Infection-causing bacteria are the bad guys of the health-care world, but dental detectives track them down
“If we think we have cleaned 300 bacteria, but there are 1,000 still waiting for us—and we don’t even know about them—that may put patients at risk,” says Addy Alt-Holland. Credit: Iker Ayestaran
It began as a routine investigation. There were five disinfectants in town—ecofriendly types. Claimed they could wipe out bacteria in dental clinics. Tufts researchers had to figure out whether the cleaners were on the up-and-up.
The case appeared straightforward enough. Addy Alt-Holland and Ronald Perry, scientists at Tufts School of Dental Medicine, rounded up bacteria from the protective plastic barriers used to cover surfaces in dental operatories, from chairs to instrument palettes to lamps, to evaluate the killing power of the green disinfectants. The barriers, which are discarded after each patient, should have been teeming with bacteria.
But the bacteria had gone missing. Something was fishy.
"It just didn't make any sense," says Alt-Holland, an assistant professor of endodontics and a co-principal investigator on the study. "You should find all kinds of bacteria on these barriers after a dental treatment."
In solving the mystery of the elusive bacteria, Alt-Holland and Perry, DG99, bagged an even bigger prize—a way to ferret out some of the most serious bacteria that infect patients in hospitals and other health-care settings. The discovery could have wide-ranging implications for the health and safety of all of us.
Scientists traditionally use a technique known as swabbing to collect and identify bacteria. They swipe a cotton swab across a surface and culture what's gathered on an agar plate in an incubator for 48 hours. In trying to hunt down the missing bacteria, Alt-Holland methodically eliminated all possible suspects along the testing chain: flaws in the agar plates used to grow the bacteria, the swabs, the swab solution, the incubation process. All came up clean.
The conclusion was troubling. Swabbing—the universally accepted method—must be the culprit. Had she overlooked something? And then it hit her: eliminate the middleman, the swab itself. She cut a piece off a discarded plastic barrier and pressed it directly on an agar plate. In 48 hours, multiple bacteria grew.
"It was such an easy idea, so simple, you wonder why no one thought of it earlier," says Alt-Holland, who named her bacteria-detection technique "stamping."
To confirm the reliability of stamping, Alt-Holland and Ramesh Thondapu and Kasun Rajapaksha, both D14, tested sets of barriers from five different operatories—half of each barrier was swabbed, the other half stamped. The results were nothing short of stunning: Swabbing turned up 294 bacteria colonies, while stamping identified 1,517 colonies—about five times as many.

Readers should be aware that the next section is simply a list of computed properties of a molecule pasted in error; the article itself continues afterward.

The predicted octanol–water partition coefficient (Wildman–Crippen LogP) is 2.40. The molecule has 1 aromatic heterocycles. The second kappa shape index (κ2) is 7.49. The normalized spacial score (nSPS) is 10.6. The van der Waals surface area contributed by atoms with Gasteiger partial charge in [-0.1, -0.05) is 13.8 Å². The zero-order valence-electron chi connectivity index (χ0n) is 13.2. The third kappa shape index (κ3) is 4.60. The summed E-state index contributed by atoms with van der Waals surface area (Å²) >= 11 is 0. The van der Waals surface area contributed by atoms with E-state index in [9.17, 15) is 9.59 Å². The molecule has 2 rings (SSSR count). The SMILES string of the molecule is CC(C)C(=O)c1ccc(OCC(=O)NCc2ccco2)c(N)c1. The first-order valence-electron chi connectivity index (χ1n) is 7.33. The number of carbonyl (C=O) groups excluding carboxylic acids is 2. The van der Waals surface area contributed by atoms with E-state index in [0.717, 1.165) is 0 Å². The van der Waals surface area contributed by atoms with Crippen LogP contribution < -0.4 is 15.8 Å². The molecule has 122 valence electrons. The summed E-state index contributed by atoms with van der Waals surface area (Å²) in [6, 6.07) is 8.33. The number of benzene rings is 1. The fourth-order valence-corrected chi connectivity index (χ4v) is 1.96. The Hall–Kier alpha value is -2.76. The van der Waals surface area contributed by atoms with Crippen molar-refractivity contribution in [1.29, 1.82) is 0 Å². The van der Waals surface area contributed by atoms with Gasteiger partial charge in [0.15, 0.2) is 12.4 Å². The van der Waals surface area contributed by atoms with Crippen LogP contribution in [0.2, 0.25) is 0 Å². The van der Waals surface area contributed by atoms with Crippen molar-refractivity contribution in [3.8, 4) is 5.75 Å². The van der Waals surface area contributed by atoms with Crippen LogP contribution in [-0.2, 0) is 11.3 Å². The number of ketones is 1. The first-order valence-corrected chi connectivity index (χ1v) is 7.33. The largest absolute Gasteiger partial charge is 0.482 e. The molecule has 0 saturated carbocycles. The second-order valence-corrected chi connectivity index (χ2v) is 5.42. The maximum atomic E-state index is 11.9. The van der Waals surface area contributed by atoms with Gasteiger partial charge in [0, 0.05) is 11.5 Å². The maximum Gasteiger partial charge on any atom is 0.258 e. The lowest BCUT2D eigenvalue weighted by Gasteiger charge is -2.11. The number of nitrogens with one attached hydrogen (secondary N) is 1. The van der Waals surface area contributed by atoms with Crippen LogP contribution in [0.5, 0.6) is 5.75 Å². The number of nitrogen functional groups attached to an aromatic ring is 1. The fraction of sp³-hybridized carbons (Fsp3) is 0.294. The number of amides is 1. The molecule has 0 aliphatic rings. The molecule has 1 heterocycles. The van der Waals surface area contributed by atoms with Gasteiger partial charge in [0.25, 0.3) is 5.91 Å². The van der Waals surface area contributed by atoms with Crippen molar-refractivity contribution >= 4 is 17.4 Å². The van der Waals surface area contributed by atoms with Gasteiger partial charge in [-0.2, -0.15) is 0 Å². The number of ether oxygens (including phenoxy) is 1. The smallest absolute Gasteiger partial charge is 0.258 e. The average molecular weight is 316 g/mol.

In seven subsequent tests, the researchers used stamping to isolate and identify three harmless bugs—Staphylococcus haemolyticus, a common oral and skin bacteria; Pantoea calida, found in infant formula; and Bacillus infantis, a common ingredient in probiotics to aid digestion and boost immunity. "With swabbing, we likely would have detected none of them," Alt-Holland says.
"This is a very significant result," she adds. "If we think we have cleaned 300 bacteria, but there are 1,000 still waiting for us—and we don't even know about them—that may put patients at risk."
The implications are clearly unsettling. "What this means is that we cannot be 100 percent sure if the disinfectants we depend on to keep clinics, hospitals or public bathrooms clean and safe are working on all the bacteria," Perry says.
The potential applications for stamping are enormous. It could be an important new weapon against antibiotic-resistant infections, which are increasingly common in hospital patients. And the discovery could change infection-control protocols across the entire health-care industry.
"The stamping method is a breakthrough," says Toshihisa Kawai, chair of the immunology and infectious diseases department at the Forsyth Institute in Cambridge, Mass., who collaborated with Alt-Holland on the research. "The study clearly demonstrated that this method is remarkably more sensitive in detecting bacterial contamination than swabbing, although understanding why will take further study.
"We are always under threat of a potential pandemic infection, such as the E. coli strain that caused the deadliest outbreak on record, in 2011," Kawai says. "The stamping method allows us to detect sufficient bacteria to prevent the transmission of possible pandemic-causing germs in clinical settings." (The food-borne E. coli outbreak killed 53 people and sickened 3,950 others, primarily in Germany, but also in other countries, including the United States.)